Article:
A 1831 edition of the Fables of Esope illustrated by Agnes Miller Parker – £3200 at Forum Auctions.

Enjoy unlimited access: just £1 for 12 weeks

Subscribe now

Formed by the late Dr Simon McMinn of Cheltenham, a 169-lot collection of private press and limited-edition works opened a November 25 auction held by Forum (25/20/12.5% buyer’s premium).

Two are noted here. The earlier of them is a 1931-32, Gregynog Press edition of The Fables of Esope in which William Caxton’s 15th century translation from a French text is illustrated with wood engravings by Agnes Miller Parker. An out-of-series copy from an edition of 250, it made £3200.


Page from Russell Maret’s Aethewold Etc… of 2009 – £7500 at Forum.

An even more recent lot – from 2009 – came in the form of Russell Maret’s Aethewold Etc…, an alphabet in the form of a writing manual. Each letter is inspired by a different printer or typographer from the Middle Ages to the present day.

One of 44 signed examples from this award-winning edition of just 55 copies, it sold at £7500 rather than the suggested £400-600.

Wide range

From the 535 lots that made up the Forum sale, those that follow will give some notion of the wide range of material offered.

Bid online to £2200 was a 92pp manuscript called ‘The Fiery Serpent of Folkestone’ that probably dates from c.1830, around eight years prior to being first printed, albeit in slightly different form, by Rigden of Dover.

Here accomplished on the pages of a red-ruled cashbook, it is a satirical ballad that ridiculed the simpletons of the Kent seaside town by mocking their belief that a hideous serpent lived in Folkestone’s drains.

Anthony Trollope’s works were well represented, both in original parts issues and in bound form, and the 20 parts that made up the original 1874-75 issue of one his best loved works, The Way We live Now, realised £3500.

Doubling its high estimate at £1400 was an 1894 three-decker novel called A Daughter of Music.

Involving a curse that manifests itself through music, it purports to be by a ‘G Colmore’, but was really the work of Gertrude Baillie Weaver, a writer now best remembered for a 1911 novel called Suffragette Sally.

Also published in 1894 was a well-known edition of Oscar Wilde’s The Sphinx, one that was illustrated and otherwise designed by the author’s artist and typographer friend, Charles Ricketts.

A fine copy with no bowing to the handsome, gilt decorated vellum binding, this example of a work long regarded as a landmark of book production of the last decade of the 19th century made £5500.


Dorothy Hartley’s very ‘slowly cooked’ Food in England of 1954 – £1300 at Forum.

Among more modern firsts was a copy of Dorothy Hartley’s Food in England, published in 1954 but a book that had taken her 30 years to complete. Bearing a presentation inscription in her hand, it made £1300.

CS Lewis trilogy


Out of the Silent Planet and CS Lewis‘ other ‘Space Trilogy’ books – £11,000 at Forum.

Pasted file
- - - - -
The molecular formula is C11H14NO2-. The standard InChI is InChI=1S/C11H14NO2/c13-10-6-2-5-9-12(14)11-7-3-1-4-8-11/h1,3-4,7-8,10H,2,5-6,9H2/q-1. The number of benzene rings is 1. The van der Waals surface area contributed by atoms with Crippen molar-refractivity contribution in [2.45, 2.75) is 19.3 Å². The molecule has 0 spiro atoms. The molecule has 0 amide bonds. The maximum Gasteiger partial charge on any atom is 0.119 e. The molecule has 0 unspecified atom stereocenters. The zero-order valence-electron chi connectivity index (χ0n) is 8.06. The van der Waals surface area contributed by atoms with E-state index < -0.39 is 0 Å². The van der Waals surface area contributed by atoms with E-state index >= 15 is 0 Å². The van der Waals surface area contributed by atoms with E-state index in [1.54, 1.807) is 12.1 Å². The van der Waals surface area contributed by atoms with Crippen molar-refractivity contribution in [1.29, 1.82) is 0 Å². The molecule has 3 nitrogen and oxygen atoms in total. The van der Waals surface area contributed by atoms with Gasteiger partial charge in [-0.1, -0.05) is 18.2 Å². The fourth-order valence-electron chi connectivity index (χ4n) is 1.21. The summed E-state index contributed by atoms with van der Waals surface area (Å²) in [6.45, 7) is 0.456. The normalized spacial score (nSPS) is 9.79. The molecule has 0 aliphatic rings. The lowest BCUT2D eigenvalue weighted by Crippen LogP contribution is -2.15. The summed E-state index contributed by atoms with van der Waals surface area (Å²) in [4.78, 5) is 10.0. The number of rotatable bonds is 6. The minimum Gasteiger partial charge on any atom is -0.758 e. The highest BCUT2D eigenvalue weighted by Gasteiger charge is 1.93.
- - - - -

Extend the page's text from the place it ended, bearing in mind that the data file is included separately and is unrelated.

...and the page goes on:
A first edition set of the ‘Space Trilogy’ of CS Lewis showed defects to the dust jackets, but the first part, Out of the Silent Planet of 1938, which was dedicated to the author’s elder brother, Warren, contains a witty poem that the dedicatee added to a front free endpaper when later presenting it to a friend.

The other books in the trilogy, which here sold at £11,000 to an internet bidder, are Perelandra of 1943 and That Hideous Strength of 1945.


Spread from the 15th century Flemish prayer book illuminated in the style of William Vrelant – £72,000 at Forum.

A number of the sale’s higher bids were made for early printed works, though the day’s top lot, dating from the second half of the 15th century and probably produced in Bruges, was a manuscript prayer book exhibiting illumination and decoration in the style of a Flemish master, William Vrelant. It made £72,000.

Though a manuscript that was previously sold by Tajan of Paris in 2003 and again at Sotheby’s in the following year, it was said to have been acquired privately by the Forum consignor.

Once part of the great John Rylands library and seen twice at Sotheby’s in the late 1980s, selling at just £1100 on the last occasion, a good copy of the 1570, first English translation of Euclid’s Elements of Geometrie sold at £30,000.

That translation was the work of Sir Henry Billingsley, but it is the preface by John Dee that is this edition’s much more famous claim to fame.


European chart from Waghenaer’s The Mariner’s Mirrour – £35,000 at Forum.

A 1588, first English edition of Lucas Janzoon Waghenaer’s The Mariner’s Mirrour… – an essential guide for English mariners that saw its creator’s name anglicised as Waggoner and become synonymous with any volume of sea charts – sold at £35,000.

Finally, note of an 1859 first of Darwin’s On the Origin of Species…, one with a Darwin family collection but in a modern blue morocco gilt binding with the original cloth covers serving as pastedowns.

It made £48,000 online.